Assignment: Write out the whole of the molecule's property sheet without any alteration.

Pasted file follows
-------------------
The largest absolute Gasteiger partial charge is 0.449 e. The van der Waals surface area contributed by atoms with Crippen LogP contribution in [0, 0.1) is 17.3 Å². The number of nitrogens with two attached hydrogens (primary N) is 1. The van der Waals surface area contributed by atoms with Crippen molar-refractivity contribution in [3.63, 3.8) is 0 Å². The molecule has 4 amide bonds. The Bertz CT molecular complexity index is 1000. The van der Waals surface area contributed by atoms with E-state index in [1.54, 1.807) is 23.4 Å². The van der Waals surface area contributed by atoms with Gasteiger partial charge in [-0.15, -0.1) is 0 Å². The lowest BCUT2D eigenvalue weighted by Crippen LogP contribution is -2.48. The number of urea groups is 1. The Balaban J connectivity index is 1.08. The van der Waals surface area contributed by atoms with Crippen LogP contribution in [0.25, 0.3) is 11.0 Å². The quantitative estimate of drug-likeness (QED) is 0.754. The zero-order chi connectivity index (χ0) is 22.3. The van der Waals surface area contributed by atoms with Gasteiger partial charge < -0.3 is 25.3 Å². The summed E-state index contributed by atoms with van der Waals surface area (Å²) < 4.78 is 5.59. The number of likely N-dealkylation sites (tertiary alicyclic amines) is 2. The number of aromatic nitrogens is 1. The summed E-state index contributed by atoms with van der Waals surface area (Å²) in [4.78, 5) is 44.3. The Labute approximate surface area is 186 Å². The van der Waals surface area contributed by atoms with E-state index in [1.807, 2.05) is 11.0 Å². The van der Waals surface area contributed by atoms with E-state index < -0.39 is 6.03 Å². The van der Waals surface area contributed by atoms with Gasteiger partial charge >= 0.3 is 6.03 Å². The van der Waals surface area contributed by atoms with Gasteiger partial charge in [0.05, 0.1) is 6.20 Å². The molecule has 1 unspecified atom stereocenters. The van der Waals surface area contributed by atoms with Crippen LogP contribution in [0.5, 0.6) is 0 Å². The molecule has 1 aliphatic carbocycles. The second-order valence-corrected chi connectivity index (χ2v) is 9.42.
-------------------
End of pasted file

The largest absolute Gasteiger partial charge is 0.449 e. The van der Waals surface area contributed by atoms with Crippen LogP contribution in [0, 0.1) is 17.3 Å². The number of nitrogens with two attached hydrogens (primary N) is 1. The van der Waals surface area contributed by atoms with Crippen molar-refractivity contribution in [3.63, 3.8) is 0 Å². The molecule has 4 amide bonds. The Bertz CT molecular complexity index is 1000. The van der Waals surface area contributed by atoms with E-state index in [1.54, 1.807) is 23.4 Å². The van der Waals surface area contributed by atoms with Gasteiger partial charge in [-0.15, -0.1) is 0 Å². The lowest BCUT2D eigenvalue weighted by Crippen LogP contribution is -2.48. The number of urea groups is 1. The Balaban J connectivity index is 1.08. The van der Waals surface area contributed by atoms with Crippen LogP contribution in [0.25, 0.3) is 11.0 Å². The quantitative estimate of drug-likeness (QED) is 0.754. The zero-order chi connectivity index (χ0) is 22.3. The van der Waals surface area contributed by atoms with Gasteiger partial charge < -0.3 is 25.3 Å². The summed E-state index contributed by atoms with van der Waals surface area (Å²) < 4.78 is 5.59. The number of likely N-dealkylation sites (tertiary alicyclic amines) is 2. The number of aromatic nitrogens is 1. The summed E-state index contributed by atoms with van der Waals surface area (Å²) in [4.78, 5) is 44.3. The Labute approximate surface area is 186 Å². The van der Waals surface area contributed by atoms with E-state index in [1.807, 2.05) is 11.0 Å². The van der Waals surface area contributed by atoms with E-state index < -0.39 is 6.03 Å². The van der Waals surface area contributed by atoms with Gasteiger partial charge >= 0.3 is 6.03 Å². The van der Waals surface area contributed by atoms with Gasteiger partial charge in [0.05, 0.1) is 6.20 Å². The molecule has 1 unspecified atom stereocenters. The van der Waals surface area contributed by atoms with Crippen LogP contribution in [0.5, 0.6) is 0 Å². The molecule has 1 aliphatic carbocycles. The second-order valence-corrected chi connectivity index (χ2v) is 9.42.